Thanks to the health-care law that brought much of the U.S. government to a grinding halt this week, Alex Parkinson is no longer uninsurable.
The Portland, Ore. resident and chief technical officer at a local start-up had previously tried to buy health insurance but was denied coverage because he has Crohn's disease, a pre-existing condition that effectively forced him to join the ranks of America's roughly 48 million uninsured residents.
"They make you fill out a form and it includes questions about your medical history," Mr. Parkinson said. "That's just how it goes."
But since the Patient Protection and Affordable Care Act – dubbed Obamacare – came into effect this week, pre-existing conditions can no longer be used to deny health-insurance coverage. The change represents part of a profound overhaul of the U.S. health-care system, long criticized as one of the least cost-efficient in the developed world. It has also become one of the most contentious issues in modern American politics, so unpalatable to its opponents that the Republican-controlled Congress this week opted not to agree on a new budget – effectively shutting down the federal government – unless the new health-care law is significantly changed, postponed or repealed altogether.
"The fact is the word 'socialism' has a huge stigma for half the country," said Mr. Parkinson, who intends to purchase insurance this week. "[The health-care law has] been a pretty divisive, polarizing issue.
"It's something that doesn't make any sense to me."
On Wednesday, as the government closure entered its second day, officials from a vast array of federal, state and municipal offices began to brace for the devastating effects of a prolonged shutdown. At the same time, millions of people got their first real look at how the law at the centre of the government shutdown actually works in practice, as the doors opened on health plans that are now mandated for uninsured Americans.
In almost all respects, the Affordable Care Act is far less comprehensive than the single-payer, universal systems available in countries such as Canada. Under the law, virtually all Americans who don't already have health insurance must get some kind of coverage or face a fine. Starting this month, Americans can sign up for a plan using state-by-state health-care "exchanges," which act as marketplaces, letting users choose from a variety of plans. Applicants can no longer be denied coverage based on their medical histories, and certain applicants can qualify for partial or total subsidies based on their income levels.
The plans vary widely based on how comprehensive they are – ranging from "Platinum" plans, which have high monthly fees but fewer out-of-pocket expenses, to "Catastrophic" plans, which require a user to pay all medical costs up to a certain amount, usually in the thousands of dollars.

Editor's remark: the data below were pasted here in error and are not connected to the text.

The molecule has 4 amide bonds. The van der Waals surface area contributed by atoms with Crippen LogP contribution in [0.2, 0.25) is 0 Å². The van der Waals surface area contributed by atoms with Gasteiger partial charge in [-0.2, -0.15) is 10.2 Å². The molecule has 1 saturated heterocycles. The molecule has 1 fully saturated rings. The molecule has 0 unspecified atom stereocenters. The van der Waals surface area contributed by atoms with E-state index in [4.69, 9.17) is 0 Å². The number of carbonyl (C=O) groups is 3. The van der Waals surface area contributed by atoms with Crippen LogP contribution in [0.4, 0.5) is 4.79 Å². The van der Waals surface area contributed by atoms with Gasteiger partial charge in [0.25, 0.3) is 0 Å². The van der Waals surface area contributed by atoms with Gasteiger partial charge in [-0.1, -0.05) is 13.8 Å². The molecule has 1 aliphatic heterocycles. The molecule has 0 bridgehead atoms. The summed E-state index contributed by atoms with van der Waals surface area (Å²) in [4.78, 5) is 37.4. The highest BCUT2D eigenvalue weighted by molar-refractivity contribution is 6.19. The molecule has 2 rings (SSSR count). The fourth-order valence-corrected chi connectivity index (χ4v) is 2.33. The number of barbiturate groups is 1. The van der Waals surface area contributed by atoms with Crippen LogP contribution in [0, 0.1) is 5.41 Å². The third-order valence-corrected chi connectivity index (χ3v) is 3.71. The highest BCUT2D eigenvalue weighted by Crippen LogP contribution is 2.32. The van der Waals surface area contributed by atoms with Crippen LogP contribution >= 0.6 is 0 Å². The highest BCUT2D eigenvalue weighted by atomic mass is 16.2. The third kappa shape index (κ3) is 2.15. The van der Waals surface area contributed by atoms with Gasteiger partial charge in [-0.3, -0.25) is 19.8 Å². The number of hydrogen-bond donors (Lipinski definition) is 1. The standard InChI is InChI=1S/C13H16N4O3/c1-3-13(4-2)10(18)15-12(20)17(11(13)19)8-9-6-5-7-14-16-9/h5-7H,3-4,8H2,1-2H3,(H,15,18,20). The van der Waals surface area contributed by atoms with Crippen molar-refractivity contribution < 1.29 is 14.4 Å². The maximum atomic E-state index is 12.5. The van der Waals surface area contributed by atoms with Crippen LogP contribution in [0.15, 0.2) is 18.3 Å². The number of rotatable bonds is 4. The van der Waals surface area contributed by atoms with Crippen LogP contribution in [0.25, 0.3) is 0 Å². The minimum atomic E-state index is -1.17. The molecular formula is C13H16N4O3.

So far, the law has still been the source of deep uncertainty for many Americans. A September poll by the Henry J. Kaiser Family Foundation found 51 per cent of respondents said they did not have enough information about the act – primarily, how much it will cost and who will foot the bill.
As a result of the ongoing confusion, some of the state-based health-care exchanges have, in the past months, spent tens of millions of dollars on radio, newspaper and other ads touting the new law. Hoping to generate public goodwill, the Oregon exchange, Cover Oregon, has paid for billboards and other ads that associate the new entity with the state's outdoor lifestyle.
But while the ads may have raised awareness about the exchanges themselves, they appear to have done little to sway opinion about the health-care law. The Kaiser poll found approval of the Affordable Care Act split neatly down party lines, with two-thirds of Democrats and only one-third of Republicans in favour.
The polarization has done little to raise hopes for a quick end to the government shutdown prompted by Republican distaste for the law.
Across the United States, signs of a stalled federal government are mounting. More than 400 national parks – including iconic tourist destinations such as Yosemite and Yellowstone – are closed to visitors. Some national forests, which dominate much of the landscape in states such as Oregon, are partially accessible, but their ranger stations sit empty.
Virtually every federal department has sent home some or most of its employees. In some cases, such as that of NASA, all but a tiny fraction of workers have been deemed essential enough to remain on the job. The shutdown's impact is most readily visible in Washington, D.C., where many of the 800,000 or so furloughed federal employees work and where well-known sites such as the Lincoln Memorial are now closed for the indefinite future.
But for most states in the country, the most profound effects of the federal government shutdown are indirect ones – and almost all of them relate to funding.
A massive swath of state-administered programs are funded in part by money from Washington – these include programs such as food stamps and financial assistance for those living at or near poverty levels. Should the shutdown continue for more than a couple of weeks or so, those programs could be the first to see serious cuts.
"The biggest issue for us is a cash-flow issue right now," said Matt Shelby, spokesman for the Oregon Department of Administrative Services. "If we get a few weeks into a shutdown, we'll need to get more specific about certain programs and their funding.
"We've had assurances from the federal government that money will continue to flow, but we're not sure."